There was some cheer for traders and analysts after the India Meteorological Department on Tuesday forecast that the June-September monsoon is likely to be 96 per cent of the long-period average.
This lifts some of the gloom after independent weather forecasting agency Skymet in March highlighted a possibility of below normal rains this year owing to high chances of El Nino. Skymet has predicted the monsoon's arrival in Kerala between 28 and 30 May.
''IMD in their first report has said monsoon will be normal and they have maintained their forecast, which will lead to a rally in the market. Fertilizer and fast-moving consumer goods (FMCG) stocks are likely to support the move,'' A K Prabhakar, head of research at IDBI Capital, told Moneycontrol.
According to the Met's classification, the monsoon is considered normal if rains are between 96-104 per cent of the 50-year average rainfall of 89 cm. The monsoon is taken to be below normal if rains are between 90– 96 per cent. If less than 90, it is considered deficient.
"Monsoon in India still holds significance although the impact has been reduced over the years with strong irrigation network, farm mechanisation and other modernisation efforts,'' Siddhartha Khemka, head – equity research (wealth), Centrum Broking Ltd, told Moneycontrol.
However, in vast parts of the country, farmers depend entirely on rainfall due to poor irrigation facilities. So, good monsoon is essential for the rural economy.
''A normal monsoon is vital for the economy as a lot of other sectors are also dependent on agriculture. The equity market is already hoping for an overall consumption revival which benefits a lot of sectors like banking, non-banking finance companies (NBFC), FMCG, auto, consumer durables, building materials etc, where the rural segment has become a key growth driver,'' he said.
The monsoon is regarded as an important determinant for market direction. India saw a good monsoon last year after a gap of two years, which led to a reduction in prices and broad improvement in the economy.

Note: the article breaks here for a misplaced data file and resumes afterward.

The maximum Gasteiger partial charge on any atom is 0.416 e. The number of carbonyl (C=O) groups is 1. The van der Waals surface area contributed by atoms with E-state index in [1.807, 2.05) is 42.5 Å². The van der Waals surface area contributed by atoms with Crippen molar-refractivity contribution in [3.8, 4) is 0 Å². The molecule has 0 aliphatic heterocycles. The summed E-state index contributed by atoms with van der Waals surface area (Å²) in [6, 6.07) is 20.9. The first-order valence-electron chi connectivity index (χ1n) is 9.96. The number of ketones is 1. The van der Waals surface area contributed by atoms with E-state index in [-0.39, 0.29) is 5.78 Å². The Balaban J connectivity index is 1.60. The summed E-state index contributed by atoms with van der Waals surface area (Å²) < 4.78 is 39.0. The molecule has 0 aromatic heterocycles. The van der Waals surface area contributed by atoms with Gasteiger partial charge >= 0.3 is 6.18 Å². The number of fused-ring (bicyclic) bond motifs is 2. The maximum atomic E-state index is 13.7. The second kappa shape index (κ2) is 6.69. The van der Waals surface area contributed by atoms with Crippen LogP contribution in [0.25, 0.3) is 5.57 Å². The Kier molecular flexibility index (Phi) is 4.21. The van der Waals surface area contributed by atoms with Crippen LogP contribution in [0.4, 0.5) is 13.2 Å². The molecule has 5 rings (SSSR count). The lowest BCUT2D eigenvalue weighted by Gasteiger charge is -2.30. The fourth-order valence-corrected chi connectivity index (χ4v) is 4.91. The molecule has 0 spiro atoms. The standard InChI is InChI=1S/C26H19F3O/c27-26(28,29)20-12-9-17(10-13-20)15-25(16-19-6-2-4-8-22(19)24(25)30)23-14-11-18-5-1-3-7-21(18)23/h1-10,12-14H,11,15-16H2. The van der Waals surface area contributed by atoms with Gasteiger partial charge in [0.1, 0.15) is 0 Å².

''This trend of normal monsoon has to continue, especially given the change in Reserve Bank of India's monetary stance to neutral. The outlook of monsoon will impact the Reserve Bank of India's future measure which will limit the chance for a further reduction in the cost of funds and spur in inflation,'' Vinod Nair, head of research at Geojit Financial Services, said.
''Additionally, the market is gradually picking up from the blow of demonetisation. A normal monsoon will result in investors' optimism on the outlook for the market led by increased consumption and higher economic activity. It also gives justification for the current premium valuation to sustain in the near term,'' he said.
Since 2000, there were five years when the monsoon was 10 per cent below the long-term average. Two of the biggest falls were in 2009 with rains falling short by 21.8 per cent, followed by 2002 when the monsoon fell short by 19.2 per cent. In 2004, 2012 and 2014 rainfall was short by around 13 per cent.
The real impact of monsoon will be known only by end of August or September, but there is a tailwind from the 2016 monsoon which will aid rural demand for now.
''Last year's monsoon was good. So there's a tailwind of good rainfall on rural demand. Therefore, immediate impact may not be much in terms of demand for these sectors,'' Harsha Upadhyaya, chief investment officer (equity), Kotak Mutual Fund, said.